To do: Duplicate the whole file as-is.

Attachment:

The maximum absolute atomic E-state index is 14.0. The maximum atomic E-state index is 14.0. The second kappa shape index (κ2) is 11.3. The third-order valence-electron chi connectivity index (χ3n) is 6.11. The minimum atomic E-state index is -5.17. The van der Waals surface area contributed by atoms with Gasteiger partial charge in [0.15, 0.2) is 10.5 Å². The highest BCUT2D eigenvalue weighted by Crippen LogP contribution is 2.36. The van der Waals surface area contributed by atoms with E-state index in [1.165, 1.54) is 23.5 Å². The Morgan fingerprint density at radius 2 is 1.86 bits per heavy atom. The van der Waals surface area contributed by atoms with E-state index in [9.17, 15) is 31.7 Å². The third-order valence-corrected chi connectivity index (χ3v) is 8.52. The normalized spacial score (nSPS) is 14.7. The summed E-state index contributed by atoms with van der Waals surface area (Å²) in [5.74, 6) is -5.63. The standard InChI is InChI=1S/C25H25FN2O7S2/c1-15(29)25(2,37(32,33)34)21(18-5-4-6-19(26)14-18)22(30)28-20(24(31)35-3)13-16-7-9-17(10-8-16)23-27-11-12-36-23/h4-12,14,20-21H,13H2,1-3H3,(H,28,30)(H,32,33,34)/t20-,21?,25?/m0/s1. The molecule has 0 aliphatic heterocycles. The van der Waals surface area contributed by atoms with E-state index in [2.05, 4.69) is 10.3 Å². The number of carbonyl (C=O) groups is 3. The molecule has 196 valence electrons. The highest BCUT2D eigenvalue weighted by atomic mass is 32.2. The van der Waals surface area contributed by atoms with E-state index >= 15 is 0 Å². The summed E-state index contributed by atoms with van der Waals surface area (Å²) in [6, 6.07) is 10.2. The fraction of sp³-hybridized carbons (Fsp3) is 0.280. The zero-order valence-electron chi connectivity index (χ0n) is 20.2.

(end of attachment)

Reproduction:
The maximum absolute atomic E-state index is 14.0. The maximum atomic E-state index is 14.0. The second kappa shape index (κ2) is 11.3. The third-order valence-electron chi connectivity index (χ3n) is 6.11. The minimum atomic E-state index is -5.17. The van der Waals surface area contributed by atoms with Gasteiger partial charge in [0.15, 0.2) is 10.5 Å². The highest BCUT2D eigenvalue weighted by Crippen LogP contribution is 2.36. The van der Waals surface area contributed by atoms with E-state index in [1.165, 1.54) is 23.5 Å². The Morgan fingerprint density at radius 2 is 1.86 bits per heavy atom. The van der Waals surface area contributed by atoms with E-state index in [9.17, 15) is 31.7 Å². The third-order valence-corrected chi connectivity index (χ3v) is 8.52. The normalized spacial score (nSPS) is 14.7. The summed E-state index contributed by atoms with van der Waals surface area (Å²) in [5.74, 6) is -5.63. The standard InChI is InChI=1S/C25H25FN2O7S2/c1-15(29)25(2,37(32,33)34)21(18-5-4-6-19(26)14-18)22(30)28-20(24(31)35-3)13-16-7-9-17(10-8-16)23-27-11-12-36-23/h4-12,14,20-21H,13H2,1-3H3,(H,28,30)(H,32,33,34)/t20-,21?,25?/m0/s1. The molecule has 0 aliphatic heterocycles. The van der Waals surface area contributed by atoms with E-state index in [2.05, 4.69) is 10.3 Å². The number of carbonyl (C=O) groups is 3. The molecule has 196 valence electrons. The highest BCUT2D eigenvalue weighted by atomic mass is 32.2. The van der Waals surface area contributed by atoms with E-state index >= 15 is 0 Å². The summed E-state index contributed by atoms with van der Waals surface area (Å²) in [6, 6.07) is 10.2. The fraction of sp³-hybridized carbons (Fsp3) is 0.280. The zero-order valence-electron chi connectivity index (χ0n) is 20.2.